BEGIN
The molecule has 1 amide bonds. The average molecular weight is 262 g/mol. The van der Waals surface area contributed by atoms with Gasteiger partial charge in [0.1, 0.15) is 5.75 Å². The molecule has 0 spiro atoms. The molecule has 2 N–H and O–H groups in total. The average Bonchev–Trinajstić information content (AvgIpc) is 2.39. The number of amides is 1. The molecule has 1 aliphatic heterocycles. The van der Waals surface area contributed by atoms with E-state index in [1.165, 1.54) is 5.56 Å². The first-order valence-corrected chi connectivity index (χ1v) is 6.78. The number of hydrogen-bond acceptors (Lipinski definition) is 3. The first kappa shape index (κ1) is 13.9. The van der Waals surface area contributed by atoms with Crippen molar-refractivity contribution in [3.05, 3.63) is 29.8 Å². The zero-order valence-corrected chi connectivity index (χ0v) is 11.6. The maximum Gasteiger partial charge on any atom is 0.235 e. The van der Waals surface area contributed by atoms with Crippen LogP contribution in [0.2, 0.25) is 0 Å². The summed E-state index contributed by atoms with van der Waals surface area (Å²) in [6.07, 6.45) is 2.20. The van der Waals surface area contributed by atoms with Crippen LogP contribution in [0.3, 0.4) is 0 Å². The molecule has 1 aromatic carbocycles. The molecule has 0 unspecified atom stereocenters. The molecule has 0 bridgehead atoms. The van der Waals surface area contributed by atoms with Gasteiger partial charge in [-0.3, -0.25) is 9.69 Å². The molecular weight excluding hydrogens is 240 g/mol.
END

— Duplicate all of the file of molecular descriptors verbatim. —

The molecule has 1 amide bonds. The average molecular weight is 262 g/mol. The van der Waals surface area contributed by atoms with Gasteiger partial charge in [0.1, 0.15) is 5.75 Å². The molecule has 0 spiro atoms. The molecule has 2 N–H and O–H groups in total. The average Bonchev–Trinajstić information content (AvgIpc) is 2.39. The number of amides is 1. The molecule has 1 aliphatic heterocycles. The van der Waals surface area contributed by atoms with E-state index in [1.165, 1.54) is 5.56 Å². The first-order valence-corrected chi connectivity index (χ1v) is 6.78. The number of hydrogen-bond acceptors (Lipinski definition) is 3. The first kappa shape index (κ1) is 13.9. The van der Waals surface area contributed by atoms with Crippen molar-refractivity contribution in [3.05, 3.63) is 29.8 Å². The zero-order valence-corrected chi connectivity index (χ0v) is 11.6. The maximum Gasteiger partial charge on any atom is 0.235 e. The van der Waals surface area contributed by atoms with Crippen LogP contribution in [0.2, 0.25) is 0 Å². The summed E-state index contributed by atoms with van der Waals surface area (Å²) in [6.07, 6.45) is 2.20. The van der Waals surface area contributed by atoms with Crippen LogP contribution in [0.3, 0.4) is 0 Å². The molecule has 1 aromatic carbocycles. The molecule has 0 unspecified atom stereocenters. The molecule has 0 bridgehead atoms. The van der Waals surface area contributed by atoms with Gasteiger partial charge in [-0.3, -0.25) is 9.69 Å². The molecular weight excluding hydrogens is 240 g/mol.